Week of July 22

Monday, July 22
"The greatest trap in our life is not success, popularity or power, but self-rejection," said Henri Nouwen, Catholic priest, teacher and closeted gay celibate. He has been called a psychologist of the soul. Born in Holland in 1932, Nouwen wrote thirty-nine books about spirituality. He taught at Yale, Harvard and the Menninger Clinic, one world's leading psychiatric hospitals. Concerned about people whom society had rejected, Nouwen spent the last ten years of his life working with mentally challenged people at the Daybreak L'Arche community north of Toronto. A profile by Michael Higgins based on Nouwen's writings, interviews with those who knew him, and archival recordings of Nouwen himself. Part 3 airs Monday, July 29.

Tuesday, July 23
When Albert Schweitzer died in 1965, the doctor from Alsace-Lorraine was held up to the world over as a paradigm of goodness. He was a European who sacrificed a life of comfort to tend to the sick, deep in central Africa. But IDEAS contributor Megan Williams finds that Schweitzer was also - and remains - as controversial as he was inspiring. His legacy of the well-intentioned Westerner doing good deeds in a far-off land continues to pose uncomfortable questions about the role of medical aid in developing countries today, its long-term usefulness and its inherent traces of colonialism.

Wednesday, July 24
World religions and ancient mythology are replete with snake imagery and folklore. Whether we fear them, love them, pray to them, keep them as pets or eat them to increase virility, snakes have fascinated humans for millennia. IDEAS contributor Hassan Ghedi Santur discusses the mysterious evolutionary history of snakes and their fearsome reputation. Along the way, he confronts his own case of ophidiophobia - you guessed it: the "abnormal fear of snakes."

Thursday, July 25
From the 19th century freak show to the East African black market in body parts to the modern cinema, the image of the albino has seized the popular imagination. Garth Mullins is a person with albinism and at six feet, four inches tall, he stands out in a crowd. But recently Garth didn't stand out...instead, he blended in at an Albinism conference with a pale majority who looked a lot like him.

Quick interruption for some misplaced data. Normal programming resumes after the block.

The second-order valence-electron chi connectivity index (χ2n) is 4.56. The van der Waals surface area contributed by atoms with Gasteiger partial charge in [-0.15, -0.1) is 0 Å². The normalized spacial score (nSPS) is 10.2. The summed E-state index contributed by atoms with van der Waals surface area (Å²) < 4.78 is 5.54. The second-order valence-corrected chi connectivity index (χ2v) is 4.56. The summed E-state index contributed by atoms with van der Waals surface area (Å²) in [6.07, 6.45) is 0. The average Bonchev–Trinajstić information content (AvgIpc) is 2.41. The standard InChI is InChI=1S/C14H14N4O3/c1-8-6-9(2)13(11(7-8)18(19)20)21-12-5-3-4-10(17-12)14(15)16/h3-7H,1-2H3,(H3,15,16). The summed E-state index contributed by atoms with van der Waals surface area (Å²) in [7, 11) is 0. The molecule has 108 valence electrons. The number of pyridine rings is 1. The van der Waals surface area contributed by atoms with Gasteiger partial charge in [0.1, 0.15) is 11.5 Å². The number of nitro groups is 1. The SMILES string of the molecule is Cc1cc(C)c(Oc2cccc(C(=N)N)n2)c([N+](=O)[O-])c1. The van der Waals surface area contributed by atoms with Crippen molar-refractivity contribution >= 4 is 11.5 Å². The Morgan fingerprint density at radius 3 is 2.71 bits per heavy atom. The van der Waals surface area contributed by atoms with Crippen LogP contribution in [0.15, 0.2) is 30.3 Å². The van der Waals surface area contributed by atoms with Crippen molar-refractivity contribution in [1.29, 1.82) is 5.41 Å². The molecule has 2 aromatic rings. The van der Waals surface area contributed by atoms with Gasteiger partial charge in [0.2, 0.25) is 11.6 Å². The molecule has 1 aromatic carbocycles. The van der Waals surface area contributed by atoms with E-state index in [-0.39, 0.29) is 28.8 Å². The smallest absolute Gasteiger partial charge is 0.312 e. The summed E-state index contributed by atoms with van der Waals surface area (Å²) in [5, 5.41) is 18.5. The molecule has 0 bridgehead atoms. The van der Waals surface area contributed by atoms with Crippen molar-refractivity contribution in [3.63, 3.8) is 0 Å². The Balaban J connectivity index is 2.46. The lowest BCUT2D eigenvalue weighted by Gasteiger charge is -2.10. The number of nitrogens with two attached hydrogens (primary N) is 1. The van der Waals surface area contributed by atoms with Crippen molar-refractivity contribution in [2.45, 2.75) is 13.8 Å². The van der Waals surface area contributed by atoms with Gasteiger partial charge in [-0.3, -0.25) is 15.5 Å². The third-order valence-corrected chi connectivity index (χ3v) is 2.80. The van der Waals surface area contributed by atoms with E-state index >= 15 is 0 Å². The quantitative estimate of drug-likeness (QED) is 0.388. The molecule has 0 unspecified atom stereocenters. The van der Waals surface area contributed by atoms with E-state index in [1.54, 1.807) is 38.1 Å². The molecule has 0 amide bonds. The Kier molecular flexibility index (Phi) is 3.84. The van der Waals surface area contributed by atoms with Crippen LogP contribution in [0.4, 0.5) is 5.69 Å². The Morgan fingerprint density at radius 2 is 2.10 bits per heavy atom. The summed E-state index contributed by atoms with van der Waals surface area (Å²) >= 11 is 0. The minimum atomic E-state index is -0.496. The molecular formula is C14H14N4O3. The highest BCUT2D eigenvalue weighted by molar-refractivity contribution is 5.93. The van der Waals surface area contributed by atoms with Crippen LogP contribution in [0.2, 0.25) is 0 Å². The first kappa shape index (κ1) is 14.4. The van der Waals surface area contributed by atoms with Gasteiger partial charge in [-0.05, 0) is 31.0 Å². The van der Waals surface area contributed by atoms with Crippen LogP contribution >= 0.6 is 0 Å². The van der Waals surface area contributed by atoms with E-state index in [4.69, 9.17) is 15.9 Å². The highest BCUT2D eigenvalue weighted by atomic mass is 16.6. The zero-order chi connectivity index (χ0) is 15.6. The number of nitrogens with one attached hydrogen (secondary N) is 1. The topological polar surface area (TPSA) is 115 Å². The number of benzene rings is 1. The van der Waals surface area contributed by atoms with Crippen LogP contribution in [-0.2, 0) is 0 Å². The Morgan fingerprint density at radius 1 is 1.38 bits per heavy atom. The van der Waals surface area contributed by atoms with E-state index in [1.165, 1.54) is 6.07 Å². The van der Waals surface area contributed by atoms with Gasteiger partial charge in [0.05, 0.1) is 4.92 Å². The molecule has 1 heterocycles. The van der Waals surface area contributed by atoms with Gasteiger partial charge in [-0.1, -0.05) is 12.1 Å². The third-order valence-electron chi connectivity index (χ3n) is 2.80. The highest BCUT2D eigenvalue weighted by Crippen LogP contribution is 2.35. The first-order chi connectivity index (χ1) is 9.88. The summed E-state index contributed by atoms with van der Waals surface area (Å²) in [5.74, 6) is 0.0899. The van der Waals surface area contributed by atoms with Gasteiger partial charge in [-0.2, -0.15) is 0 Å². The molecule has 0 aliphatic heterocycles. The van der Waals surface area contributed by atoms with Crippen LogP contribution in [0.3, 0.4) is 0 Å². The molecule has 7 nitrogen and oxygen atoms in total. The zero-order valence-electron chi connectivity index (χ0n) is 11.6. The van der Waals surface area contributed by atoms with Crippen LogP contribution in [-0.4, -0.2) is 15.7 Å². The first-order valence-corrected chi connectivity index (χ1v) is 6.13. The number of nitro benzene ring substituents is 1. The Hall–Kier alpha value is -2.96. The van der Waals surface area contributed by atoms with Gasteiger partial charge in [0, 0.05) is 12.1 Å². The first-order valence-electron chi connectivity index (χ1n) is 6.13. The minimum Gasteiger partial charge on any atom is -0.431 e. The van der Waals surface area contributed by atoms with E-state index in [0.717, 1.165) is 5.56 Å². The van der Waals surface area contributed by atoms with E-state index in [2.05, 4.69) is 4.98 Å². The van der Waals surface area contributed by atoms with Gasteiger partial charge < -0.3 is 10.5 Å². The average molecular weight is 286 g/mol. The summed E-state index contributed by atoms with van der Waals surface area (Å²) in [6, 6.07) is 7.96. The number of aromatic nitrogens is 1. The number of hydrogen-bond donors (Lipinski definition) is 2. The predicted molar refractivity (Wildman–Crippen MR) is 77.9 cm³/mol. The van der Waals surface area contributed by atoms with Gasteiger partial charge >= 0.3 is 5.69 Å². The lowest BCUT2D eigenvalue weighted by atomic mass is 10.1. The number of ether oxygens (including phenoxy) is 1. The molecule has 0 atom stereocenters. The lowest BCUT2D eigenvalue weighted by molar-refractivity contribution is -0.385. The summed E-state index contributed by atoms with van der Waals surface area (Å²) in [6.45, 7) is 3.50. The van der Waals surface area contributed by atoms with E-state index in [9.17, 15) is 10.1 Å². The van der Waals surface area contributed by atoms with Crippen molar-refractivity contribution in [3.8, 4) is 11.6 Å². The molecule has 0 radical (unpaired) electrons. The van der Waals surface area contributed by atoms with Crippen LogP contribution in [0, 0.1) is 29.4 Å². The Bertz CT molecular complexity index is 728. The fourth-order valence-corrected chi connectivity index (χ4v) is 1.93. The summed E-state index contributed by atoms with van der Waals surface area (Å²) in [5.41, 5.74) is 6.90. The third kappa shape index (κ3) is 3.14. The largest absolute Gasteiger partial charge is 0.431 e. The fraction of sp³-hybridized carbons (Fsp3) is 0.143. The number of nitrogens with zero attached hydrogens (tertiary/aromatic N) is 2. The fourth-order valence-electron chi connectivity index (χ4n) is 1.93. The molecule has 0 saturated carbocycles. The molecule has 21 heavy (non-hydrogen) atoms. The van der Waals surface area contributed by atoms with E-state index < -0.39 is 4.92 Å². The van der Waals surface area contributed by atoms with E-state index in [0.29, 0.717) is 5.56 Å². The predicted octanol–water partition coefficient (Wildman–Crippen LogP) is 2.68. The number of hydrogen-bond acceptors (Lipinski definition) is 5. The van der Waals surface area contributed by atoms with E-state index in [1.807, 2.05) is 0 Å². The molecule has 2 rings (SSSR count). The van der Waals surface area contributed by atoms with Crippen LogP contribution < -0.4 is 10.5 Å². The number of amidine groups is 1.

Friday, July 26
These evocative stories from the Ahtahkakoop, a Plains Cree nation in central Saskatchewan, create a world where the buffalo once reigned supreme, animals protected each other, and the Creator gave the world colour and life. Dramatized, cast and recorded in the community. CBC Radio's Legends Project compiles traditional oral stories, legends and histories of Canada's Inuit and First Nations, gathered in communities across the country. To find out more, visit the Legends Project website.

Ideas in the Afternoon - Monday, July 22
Depression. It has been called the mean reds. The blue devils. The black dog. And through history, treatments for depression have varied wildly. In the Middle Ages, depressives were caged in asylums. In Victorian England, wealthier patients were sent to seaside resorts for a change of air. In 1938, electroshock therapy was used. No wonder then, when the age of the antidepressant arrived, it was considered a triumph for psychiatry. Prozac came onto the market in 1987, followed quickly by many similar drugs. And since then, the number of people afflicted with depression has soared. However, in recent years, the antidepressant has come under siege. It is ineffective, even dangerous, some psychiatrists and patients now say, claiming it is not the panacea we thought it would be. In this three-part program, Rethinking Depression, IDEAS producer Mary O'Connell explores the short and troubling history of the antidepressant.

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